People often have mixed opinions on DJ Quik’s Rhythm-al-ism.
Some will say that it’s when the Compton emcee turned soft. Others claim it as a musical masterpiece most artists can only dream of making. A few couldn’t even get past the cover, which showcases Quik, a renowned Blood, sporting a flashy blue button-up.
Me, personally, I say it’s one of my favorite albums of all time.
Aside from the immediate recollection of personal memories I associate with it during every spin, Mr. Blake’s 4th album has a broad and colorful soundscape that’s stacked like some E pills back in high school. Full of flutes, scratches, twangy guitar play (courtesy of fonksta Rob Bacon) and an occasional sample of R2-D2, Quik recycles few sounds from his past and many more that would eventually become key parts of the ambidextrous style he’d become known for in future works.
Obviously in tune with his music, the man known best known for 40s in the freezer and entire discs of relentless diss tracks, completely flipped his lyrical scripts on this 1998 release. On the heels of the murder of his best friend and colleague, Top Dogg, Quik proved he could step outside the dilapidated cardboard box of G-Funk, and put out an album showcasing that there could really was life after red rags, low-lows and gun-talk.
With his life straightened out, along with those flowing locks he flaunts, a grown Quik laces Rhythm-al-ism with cuts comprised of sexual escapades (to an extent, this was still somewhat uncommon for G’d up Westcoast rappers), flossing (before it was the sole thing mainstream rappers spoke on), long lost loves and finally finding his way on a road where wrong turns are more than common in the place he was born and raised.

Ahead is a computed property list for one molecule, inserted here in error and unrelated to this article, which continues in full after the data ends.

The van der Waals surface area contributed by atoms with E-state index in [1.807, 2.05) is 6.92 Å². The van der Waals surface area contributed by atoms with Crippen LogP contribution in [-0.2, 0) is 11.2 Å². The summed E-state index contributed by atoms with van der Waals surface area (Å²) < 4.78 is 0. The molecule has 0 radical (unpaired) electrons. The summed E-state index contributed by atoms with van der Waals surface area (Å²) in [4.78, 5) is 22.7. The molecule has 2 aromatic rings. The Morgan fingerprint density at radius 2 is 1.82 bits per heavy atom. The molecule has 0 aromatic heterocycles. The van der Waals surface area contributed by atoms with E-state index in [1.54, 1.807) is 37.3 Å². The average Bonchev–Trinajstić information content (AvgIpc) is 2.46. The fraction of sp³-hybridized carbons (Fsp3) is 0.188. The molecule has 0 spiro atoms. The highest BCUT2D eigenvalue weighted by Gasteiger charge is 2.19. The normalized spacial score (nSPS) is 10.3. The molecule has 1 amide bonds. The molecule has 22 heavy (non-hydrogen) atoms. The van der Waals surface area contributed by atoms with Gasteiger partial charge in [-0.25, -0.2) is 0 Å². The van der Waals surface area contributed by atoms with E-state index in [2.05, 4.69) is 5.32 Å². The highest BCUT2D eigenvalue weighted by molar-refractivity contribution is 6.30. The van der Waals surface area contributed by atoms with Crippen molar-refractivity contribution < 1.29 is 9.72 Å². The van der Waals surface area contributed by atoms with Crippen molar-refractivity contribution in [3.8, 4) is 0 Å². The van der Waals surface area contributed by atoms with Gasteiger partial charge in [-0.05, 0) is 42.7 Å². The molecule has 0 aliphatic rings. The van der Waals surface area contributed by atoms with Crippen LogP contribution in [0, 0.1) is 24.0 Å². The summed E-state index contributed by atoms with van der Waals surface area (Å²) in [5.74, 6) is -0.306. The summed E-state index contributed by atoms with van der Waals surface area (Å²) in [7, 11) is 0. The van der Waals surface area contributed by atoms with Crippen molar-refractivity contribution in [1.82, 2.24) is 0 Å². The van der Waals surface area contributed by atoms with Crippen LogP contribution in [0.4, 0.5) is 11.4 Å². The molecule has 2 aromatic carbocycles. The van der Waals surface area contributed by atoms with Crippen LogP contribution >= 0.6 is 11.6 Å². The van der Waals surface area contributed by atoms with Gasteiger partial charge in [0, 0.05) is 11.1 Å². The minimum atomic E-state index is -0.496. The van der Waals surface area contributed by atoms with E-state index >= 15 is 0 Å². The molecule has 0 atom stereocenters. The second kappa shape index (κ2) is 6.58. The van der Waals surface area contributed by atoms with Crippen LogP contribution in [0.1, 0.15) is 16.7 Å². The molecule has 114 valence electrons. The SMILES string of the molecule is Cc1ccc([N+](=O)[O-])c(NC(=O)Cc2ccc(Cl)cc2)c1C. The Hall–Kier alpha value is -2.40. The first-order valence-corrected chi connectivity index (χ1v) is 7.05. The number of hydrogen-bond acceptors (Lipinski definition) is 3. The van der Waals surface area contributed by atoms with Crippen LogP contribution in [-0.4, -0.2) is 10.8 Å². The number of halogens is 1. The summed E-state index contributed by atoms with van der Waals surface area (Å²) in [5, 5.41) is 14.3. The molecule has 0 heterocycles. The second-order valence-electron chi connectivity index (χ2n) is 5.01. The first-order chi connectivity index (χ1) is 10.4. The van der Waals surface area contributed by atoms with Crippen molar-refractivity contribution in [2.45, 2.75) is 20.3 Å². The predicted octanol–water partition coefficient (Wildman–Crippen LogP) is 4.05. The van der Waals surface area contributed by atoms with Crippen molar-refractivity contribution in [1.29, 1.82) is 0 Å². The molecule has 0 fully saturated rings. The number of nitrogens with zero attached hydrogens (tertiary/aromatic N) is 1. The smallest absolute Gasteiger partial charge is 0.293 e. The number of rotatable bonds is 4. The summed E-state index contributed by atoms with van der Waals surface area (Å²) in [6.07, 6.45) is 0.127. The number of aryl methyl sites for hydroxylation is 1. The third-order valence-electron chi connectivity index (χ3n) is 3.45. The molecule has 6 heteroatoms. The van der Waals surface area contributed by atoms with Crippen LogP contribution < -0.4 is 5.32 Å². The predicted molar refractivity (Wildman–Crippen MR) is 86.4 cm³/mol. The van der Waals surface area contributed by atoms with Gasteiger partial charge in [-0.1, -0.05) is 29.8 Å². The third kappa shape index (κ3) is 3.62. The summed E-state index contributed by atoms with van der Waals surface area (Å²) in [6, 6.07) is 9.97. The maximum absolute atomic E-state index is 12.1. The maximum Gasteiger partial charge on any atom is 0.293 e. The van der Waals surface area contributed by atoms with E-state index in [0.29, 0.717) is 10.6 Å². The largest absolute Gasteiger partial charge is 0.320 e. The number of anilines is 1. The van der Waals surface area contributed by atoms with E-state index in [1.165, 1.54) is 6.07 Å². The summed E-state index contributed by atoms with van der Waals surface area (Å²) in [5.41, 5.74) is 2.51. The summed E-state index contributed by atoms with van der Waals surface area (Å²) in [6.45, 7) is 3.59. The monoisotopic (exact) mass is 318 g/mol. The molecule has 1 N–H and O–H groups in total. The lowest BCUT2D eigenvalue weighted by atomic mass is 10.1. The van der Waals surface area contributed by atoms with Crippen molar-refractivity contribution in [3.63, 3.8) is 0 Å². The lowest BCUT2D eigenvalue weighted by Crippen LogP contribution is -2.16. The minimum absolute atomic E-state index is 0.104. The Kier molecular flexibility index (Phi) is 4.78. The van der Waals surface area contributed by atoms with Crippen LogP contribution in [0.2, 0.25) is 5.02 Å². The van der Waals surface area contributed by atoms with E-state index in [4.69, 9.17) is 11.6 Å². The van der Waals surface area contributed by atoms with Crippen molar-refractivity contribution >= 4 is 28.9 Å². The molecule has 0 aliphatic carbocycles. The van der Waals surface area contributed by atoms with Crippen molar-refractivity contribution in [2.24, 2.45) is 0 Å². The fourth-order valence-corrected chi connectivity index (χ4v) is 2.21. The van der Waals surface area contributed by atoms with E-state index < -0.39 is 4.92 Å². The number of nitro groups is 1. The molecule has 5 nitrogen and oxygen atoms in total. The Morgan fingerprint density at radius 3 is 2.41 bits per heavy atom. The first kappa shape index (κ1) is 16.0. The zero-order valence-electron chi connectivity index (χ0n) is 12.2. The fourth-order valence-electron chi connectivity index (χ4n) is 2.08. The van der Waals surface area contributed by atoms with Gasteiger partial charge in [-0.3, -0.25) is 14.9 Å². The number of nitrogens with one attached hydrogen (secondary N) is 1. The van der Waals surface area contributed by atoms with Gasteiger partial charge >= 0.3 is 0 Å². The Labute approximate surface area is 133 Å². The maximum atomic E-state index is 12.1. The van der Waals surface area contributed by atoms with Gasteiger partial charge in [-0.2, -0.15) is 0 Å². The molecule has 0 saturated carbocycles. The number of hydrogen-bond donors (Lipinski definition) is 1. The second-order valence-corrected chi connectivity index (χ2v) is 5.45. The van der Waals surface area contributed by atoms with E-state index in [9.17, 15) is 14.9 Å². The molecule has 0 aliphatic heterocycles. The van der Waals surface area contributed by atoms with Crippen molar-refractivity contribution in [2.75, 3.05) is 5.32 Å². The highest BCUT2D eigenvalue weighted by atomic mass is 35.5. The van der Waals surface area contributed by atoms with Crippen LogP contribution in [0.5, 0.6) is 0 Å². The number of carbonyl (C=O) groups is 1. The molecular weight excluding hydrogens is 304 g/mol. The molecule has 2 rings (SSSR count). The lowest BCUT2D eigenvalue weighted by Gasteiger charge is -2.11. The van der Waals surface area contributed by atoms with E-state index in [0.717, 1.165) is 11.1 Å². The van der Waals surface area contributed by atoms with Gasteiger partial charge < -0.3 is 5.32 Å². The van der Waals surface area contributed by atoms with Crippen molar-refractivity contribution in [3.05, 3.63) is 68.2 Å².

Always one to stay down, down, down, Mr. Q-U-I-K with no C also made a point to reach out to everyone and their cousin for this innovative effort.
Featured on the disc are almost all of his original skanless homies, including 2nd II None, Playa Hamm, Hi-C, and his former right-hand man, AMG, with whom he’d previously fallen out with after royalty disputes. In one of the more bold moves of his career, Quik, an obvious R&B aficionado, even enlists 80s pop singer El Debarge to croon all over the disc, a move which would turn into something more and more common for the future mega-producer. Plus, after doing his part a long time ago and changing his views, Quik was obviously open to breaking bread with everyone, which is probably how Snoop and Nate Dogg finally got down with their fellow Cali counterpart after years of side-stepping each other at Death Row.
In the midst of this package of melody and self-reconstruction, the musical mind of David Blake also spotlighted two would-be stars in the making, Suga Free and the late Mausberg. One would go on to become the prototype for the Katt Williams’ of the world. While the other, unfortunately, wouldn’t live to see past the undeveloped age of 21.
So, to reiterate my beginning sentiment, Rhythm-al-ism can be viewed in so many ways. It’s growth. It’s beautiful. It’s positive. It’s fresh. It’s ground-breaking. Even today, it still sounds new. Despite what anyone could ever say about the DJ Quik, his appearance, or how he lost sight of where he came from, this album is the crown jewel of his catalogue. His magnum opus. On a whole other level, his Chronic.
Most importantly, though, it was a necessary stepping stone for one the more talented men in the history of Hip-Hop, and an album that many of today’s one-dimensional artists could truly take note from.